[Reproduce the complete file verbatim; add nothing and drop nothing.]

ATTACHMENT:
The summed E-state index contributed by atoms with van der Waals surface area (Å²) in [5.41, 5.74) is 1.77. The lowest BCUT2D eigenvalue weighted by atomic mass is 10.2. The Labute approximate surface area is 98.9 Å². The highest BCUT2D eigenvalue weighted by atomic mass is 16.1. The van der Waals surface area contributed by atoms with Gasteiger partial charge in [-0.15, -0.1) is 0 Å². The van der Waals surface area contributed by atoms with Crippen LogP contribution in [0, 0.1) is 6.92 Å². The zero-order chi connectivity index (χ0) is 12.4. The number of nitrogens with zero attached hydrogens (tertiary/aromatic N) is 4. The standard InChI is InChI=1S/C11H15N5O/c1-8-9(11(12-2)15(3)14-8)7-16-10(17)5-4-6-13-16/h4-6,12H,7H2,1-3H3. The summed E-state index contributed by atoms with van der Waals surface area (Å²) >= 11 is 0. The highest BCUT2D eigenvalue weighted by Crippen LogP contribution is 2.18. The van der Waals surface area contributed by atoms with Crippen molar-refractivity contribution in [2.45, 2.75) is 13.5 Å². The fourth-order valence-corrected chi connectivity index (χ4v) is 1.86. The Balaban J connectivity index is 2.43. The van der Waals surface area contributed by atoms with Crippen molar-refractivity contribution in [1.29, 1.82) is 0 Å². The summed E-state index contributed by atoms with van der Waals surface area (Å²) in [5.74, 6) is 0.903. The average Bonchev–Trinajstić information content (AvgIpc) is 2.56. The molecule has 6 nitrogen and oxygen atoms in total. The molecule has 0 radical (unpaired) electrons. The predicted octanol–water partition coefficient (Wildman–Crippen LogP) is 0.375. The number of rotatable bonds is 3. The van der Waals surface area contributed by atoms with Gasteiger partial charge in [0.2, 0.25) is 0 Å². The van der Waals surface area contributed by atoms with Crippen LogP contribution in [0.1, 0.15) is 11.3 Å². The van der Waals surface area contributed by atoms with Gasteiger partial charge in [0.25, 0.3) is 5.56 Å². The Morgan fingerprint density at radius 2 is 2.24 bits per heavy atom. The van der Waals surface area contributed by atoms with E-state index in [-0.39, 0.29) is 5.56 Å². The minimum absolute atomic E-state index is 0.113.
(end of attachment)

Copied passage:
The summed E-state index contributed by atoms with van der Waals surface area (Å²) in [5.41, 5.74) is 1.77. The lowest BCUT2D eigenvalue weighted by atomic mass is 10.2. The Labute approximate surface area is 98.9 Å². The highest BCUT2D eigenvalue weighted by atomic mass is 16.1. The van der Waals surface area contributed by atoms with Gasteiger partial charge in [-0.15, -0.1) is 0 Å². The van der Waals surface area contributed by atoms with Crippen LogP contribution in [0, 0.1) is 6.92 Å². The zero-order chi connectivity index (χ0) is 12.4. The number of nitrogens with zero attached hydrogens (tertiary/aromatic N) is 4. The standard InChI is InChI=1S/C11H15N5O/c1-8-9(11(12-2)15(3)14-8)7-16-10(17)5-4-6-13-16/h4-6,12H,7H2,1-3H3. The summed E-state index contributed by atoms with van der Waals surface area (Å²) >= 11 is 0. The highest BCUT2D eigenvalue weighted by Crippen LogP contribution is 2.18. The van der Waals surface area contributed by atoms with Crippen molar-refractivity contribution in [2.45, 2.75) is 13.5 Å². The fourth-order valence-corrected chi connectivity index (χ4v) is 1.86. The Balaban J connectivity index is 2.43. The van der Waals surface area contributed by atoms with Crippen molar-refractivity contribution in [1.29, 1.82) is 0 Å². The summed E-state index contributed by atoms with van der Waals surface area (Å²) in [5.74, 6) is 0.903. The average Bonchev–Trinajstić information content (AvgIpc) is 2.56. The molecule has 6 nitrogen and oxygen atoms in total. The molecule has 0 radical (unpaired) electrons. The predicted octanol–water partition coefficient (Wildman–Crippen LogP) is 0.375. The number of rotatable bonds is 3. The van der Waals surface area contributed by atoms with Gasteiger partial charge in [0.2, 0.25) is 0 Å². The van der Waals surface area contributed by atoms with Crippen LogP contribution in [0.1, 0.15) is 11.3 Å². The van der Waals surface area contributed by atoms with Gasteiger partial charge in [0.25, 0.3) is 5.56 Å². The Morgan fingerprint density at radius 2 is 2.24 bits per heavy atom. The van der Waals surface area contributed by atoms with E-state index in [-0.39, 0.29) is 5.56 Å². The minimum absolute atomic E-state index is 0.113.